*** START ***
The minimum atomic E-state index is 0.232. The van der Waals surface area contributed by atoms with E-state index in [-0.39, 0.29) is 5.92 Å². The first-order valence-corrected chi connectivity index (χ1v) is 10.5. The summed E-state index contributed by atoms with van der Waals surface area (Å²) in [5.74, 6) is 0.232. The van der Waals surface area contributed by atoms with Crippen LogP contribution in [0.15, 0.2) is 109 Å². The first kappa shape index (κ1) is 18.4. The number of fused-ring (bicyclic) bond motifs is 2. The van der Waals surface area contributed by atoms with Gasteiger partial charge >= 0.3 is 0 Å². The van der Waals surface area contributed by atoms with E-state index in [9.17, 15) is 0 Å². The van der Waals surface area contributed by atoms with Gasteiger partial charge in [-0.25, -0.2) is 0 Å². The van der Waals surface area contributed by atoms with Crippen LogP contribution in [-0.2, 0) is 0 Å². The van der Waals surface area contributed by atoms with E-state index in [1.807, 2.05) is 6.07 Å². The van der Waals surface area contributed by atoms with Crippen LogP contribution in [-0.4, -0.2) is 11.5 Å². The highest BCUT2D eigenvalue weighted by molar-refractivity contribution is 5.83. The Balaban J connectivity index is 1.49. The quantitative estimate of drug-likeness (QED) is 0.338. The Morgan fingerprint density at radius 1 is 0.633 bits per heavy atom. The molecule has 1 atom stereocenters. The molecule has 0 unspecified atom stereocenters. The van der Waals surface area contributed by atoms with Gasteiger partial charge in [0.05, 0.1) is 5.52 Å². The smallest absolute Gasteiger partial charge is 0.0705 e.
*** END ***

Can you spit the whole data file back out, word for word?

The minimum atomic E-state index is 0.232. The van der Waals surface area contributed by atoms with E-state index in [-0.39, 0.29) is 5.92 Å². The first-order valence-corrected chi connectivity index (χ1v) is 10.5. The summed E-state index contributed by atoms with van der Waals surface area (Å²) in [5.74, 6) is 0.232. The van der Waals surface area contributed by atoms with Crippen LogP contribution in [0.15, 0.2) is 109 Å². The first kappa shape index (κ1) is 18.4. The number of fused-ring (bicyclic) bond motifs is 2. The van der Waals surface area contributed by atoms with Gasteiger partial charge >= 0.3 is 0 Å². The van der Waals surface area contributed by atoms with E-state index in [9.17, 15) is 0 Å². The van der Waals surface area contributed by atoms with Gasteiger partial charge in [-0.25, -0.2) is 0 Å². The van der Waals surface area contributed by atoms with Crippen LogP contribution in [-0.2, 0) is 0 Å². The van der Waals surface area contributed by atoms with E-state index in [1.807, 2.05) is 6.07 Å². The van der Waals surface area contributed by atoms with Crippen LogP contribution in [-0.4, -0.2) is 11.5 Å². The highest BCUT2D eigenvalue weighted by molar-refractivity contribution is 5.83. The Balaban J connectivity index is 1.49. The quantitative estimate of drug-likeness (QED) is 0.338. The Morgan fingerprint density at radius 1 is 0.633 bits per heavy atom. The molecule has 1 atom stereocenters. The molecule has 0 unspecified atom stereocenters. The van der Waals surface area contributed by atoms with Gasteiger partial charge in [0.05, 0.1) is 5.52 Å². The smallest absolute Gasteiger partial charge is 0.0705 e.